Researches at Stanford have developed a neural network, CheXNet, capable of outperforming Radiologists at spotting Pneumonia and 13 other diseases. Advances in the capabilities of AI has enabled neural networks to recently perform as good or better than doctors at spotting problems on CT scans, and this latest result adds spotting lung diseases to that list.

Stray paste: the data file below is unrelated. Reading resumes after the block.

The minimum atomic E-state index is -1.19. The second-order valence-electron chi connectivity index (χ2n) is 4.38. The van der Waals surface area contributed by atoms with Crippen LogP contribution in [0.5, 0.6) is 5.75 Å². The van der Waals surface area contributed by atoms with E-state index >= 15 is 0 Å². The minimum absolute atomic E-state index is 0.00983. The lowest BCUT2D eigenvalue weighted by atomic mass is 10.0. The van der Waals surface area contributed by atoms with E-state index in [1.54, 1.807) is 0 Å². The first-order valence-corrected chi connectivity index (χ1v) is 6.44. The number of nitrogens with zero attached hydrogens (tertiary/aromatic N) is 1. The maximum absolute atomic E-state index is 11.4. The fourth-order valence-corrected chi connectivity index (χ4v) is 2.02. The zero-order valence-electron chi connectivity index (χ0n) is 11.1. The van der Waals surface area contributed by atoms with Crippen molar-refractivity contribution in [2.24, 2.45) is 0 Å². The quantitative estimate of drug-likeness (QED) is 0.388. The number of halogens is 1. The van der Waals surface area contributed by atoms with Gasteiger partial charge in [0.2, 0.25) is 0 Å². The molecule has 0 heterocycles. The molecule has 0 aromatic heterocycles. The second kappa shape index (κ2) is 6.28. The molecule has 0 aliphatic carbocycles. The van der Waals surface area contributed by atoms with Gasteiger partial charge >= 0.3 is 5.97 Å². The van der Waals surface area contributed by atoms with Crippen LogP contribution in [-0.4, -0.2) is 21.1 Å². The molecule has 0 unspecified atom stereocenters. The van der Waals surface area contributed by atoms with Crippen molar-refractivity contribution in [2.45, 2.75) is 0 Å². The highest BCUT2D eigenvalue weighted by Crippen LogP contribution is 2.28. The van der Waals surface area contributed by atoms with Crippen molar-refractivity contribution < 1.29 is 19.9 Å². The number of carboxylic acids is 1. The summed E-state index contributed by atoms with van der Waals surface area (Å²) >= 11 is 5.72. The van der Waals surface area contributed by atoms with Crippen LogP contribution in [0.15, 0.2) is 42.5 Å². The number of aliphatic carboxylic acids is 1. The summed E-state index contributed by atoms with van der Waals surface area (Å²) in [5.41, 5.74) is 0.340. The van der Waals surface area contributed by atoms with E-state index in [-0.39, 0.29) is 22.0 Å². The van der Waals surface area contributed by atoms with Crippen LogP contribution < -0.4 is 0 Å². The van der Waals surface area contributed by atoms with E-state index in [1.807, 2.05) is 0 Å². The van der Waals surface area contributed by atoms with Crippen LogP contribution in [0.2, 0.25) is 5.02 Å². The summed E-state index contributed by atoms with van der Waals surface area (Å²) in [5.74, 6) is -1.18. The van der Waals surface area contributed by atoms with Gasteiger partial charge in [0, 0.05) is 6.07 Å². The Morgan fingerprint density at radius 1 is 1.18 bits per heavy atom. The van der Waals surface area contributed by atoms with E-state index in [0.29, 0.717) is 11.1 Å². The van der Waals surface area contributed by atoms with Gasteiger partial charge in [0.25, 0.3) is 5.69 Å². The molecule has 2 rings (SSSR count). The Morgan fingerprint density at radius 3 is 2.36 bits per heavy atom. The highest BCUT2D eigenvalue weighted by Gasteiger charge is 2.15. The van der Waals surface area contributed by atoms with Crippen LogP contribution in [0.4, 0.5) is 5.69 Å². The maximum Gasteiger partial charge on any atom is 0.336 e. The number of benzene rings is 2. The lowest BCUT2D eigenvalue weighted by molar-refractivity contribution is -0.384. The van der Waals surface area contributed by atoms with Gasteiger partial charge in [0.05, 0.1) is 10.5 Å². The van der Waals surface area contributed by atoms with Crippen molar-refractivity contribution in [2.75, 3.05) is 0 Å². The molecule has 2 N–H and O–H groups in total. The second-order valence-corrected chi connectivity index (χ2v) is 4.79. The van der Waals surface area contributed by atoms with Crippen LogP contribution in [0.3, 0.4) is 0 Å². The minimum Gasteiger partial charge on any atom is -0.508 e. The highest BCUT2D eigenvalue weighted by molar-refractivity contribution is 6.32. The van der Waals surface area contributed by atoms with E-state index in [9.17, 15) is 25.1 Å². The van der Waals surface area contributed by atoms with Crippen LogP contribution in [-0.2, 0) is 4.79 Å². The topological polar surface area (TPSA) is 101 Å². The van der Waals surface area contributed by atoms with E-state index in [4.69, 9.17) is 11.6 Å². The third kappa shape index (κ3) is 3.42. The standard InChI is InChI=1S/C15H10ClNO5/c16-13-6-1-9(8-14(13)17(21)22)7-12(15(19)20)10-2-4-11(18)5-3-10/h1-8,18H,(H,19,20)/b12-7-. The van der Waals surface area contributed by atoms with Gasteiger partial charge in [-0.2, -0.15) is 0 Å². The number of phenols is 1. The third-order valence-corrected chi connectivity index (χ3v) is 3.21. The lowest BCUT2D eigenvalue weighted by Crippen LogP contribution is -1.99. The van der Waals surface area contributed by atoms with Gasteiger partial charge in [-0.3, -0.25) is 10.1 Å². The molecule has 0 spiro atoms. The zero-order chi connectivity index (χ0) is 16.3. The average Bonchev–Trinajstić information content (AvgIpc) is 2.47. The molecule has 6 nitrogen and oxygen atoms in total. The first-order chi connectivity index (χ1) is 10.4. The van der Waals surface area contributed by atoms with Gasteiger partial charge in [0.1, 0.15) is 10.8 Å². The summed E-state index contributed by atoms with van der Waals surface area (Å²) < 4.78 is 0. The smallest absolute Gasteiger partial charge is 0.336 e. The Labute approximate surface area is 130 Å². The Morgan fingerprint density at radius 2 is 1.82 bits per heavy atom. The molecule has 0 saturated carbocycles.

Trained using 100,000 chest x-rays that contained 14 different diseases from a publicly available data source, CheXNet was initially tested against four Radiologists to see who could better spot Pneumonia. Not only did CheXNet spot Pneumonia better, it also outperformed the Radiologists at spotting the 13 other dangerous diseases it was trained with. Pneumonia remains a worldwide threat, and remains the single largest infectious cause of death to children worldwide. Advancements in the early detection of this dangerous lung disease could greatly decrease it's impact and provides more support to the growing sentiment that AI should be relied upon more in the medicine. Deep learning algorithms excel at analyzing and learning from image-based data sets and research is beginning to show that these tasks represent an area where AI consistently outperforms humans.
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